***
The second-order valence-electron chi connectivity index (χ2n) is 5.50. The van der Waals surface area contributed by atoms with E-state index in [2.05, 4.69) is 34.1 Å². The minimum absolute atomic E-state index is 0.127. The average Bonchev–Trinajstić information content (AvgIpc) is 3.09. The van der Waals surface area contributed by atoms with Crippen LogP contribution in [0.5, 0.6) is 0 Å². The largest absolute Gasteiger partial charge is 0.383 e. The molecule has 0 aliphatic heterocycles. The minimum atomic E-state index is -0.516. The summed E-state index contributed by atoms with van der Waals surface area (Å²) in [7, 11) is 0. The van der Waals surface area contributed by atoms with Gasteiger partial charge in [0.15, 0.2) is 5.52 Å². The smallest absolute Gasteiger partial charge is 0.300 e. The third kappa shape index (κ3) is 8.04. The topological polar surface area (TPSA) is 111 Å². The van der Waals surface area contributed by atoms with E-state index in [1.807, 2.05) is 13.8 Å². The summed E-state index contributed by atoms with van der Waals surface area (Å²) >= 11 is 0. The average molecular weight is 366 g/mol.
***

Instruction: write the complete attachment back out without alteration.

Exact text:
The second-order valence-electron chi connectivity index (χ2n) is 5.50. The van der Waals surface area contributed by atoms with E-state index in [2.05, 4.69) is 34.1 Å². The minimum absolute atomic E-state index is 0.127. The average Bonchev–Trinajstić information content (AvgIpc) is 3.09. The van der Waals surface area contributed by atoms with Crippen LogP contribution in [0.5, 0.6) is 0 Å². The largest absolute Gasteiger partial charge is 0.383 e. The molecule has 0 aliphatic heterocycles. The minimum atomic E-state index is -0.516. The summed E-state index contributed by atoms with van der Waals surface area (Å²) in [7, 11) is 0. The van der Waals surface area contributed by atoms with Gasteiger partial charge in [0.15, 0.2) is 5.52 Å². The smallest absolute Gasteiger partial charge is 0.300 e. The third kappa shape index (κ3) is 8.04. The topological polar surface area (TPSA) is 111 Å². The van der Waals surface area contributed by atoms with E-state index in [1.807, 2.05) is 13.8 Å². The summed E-state index contributed by atoms with van der Waals surface area (Å²) >= 11 is 0. The average molecular weight is 366 g/mol.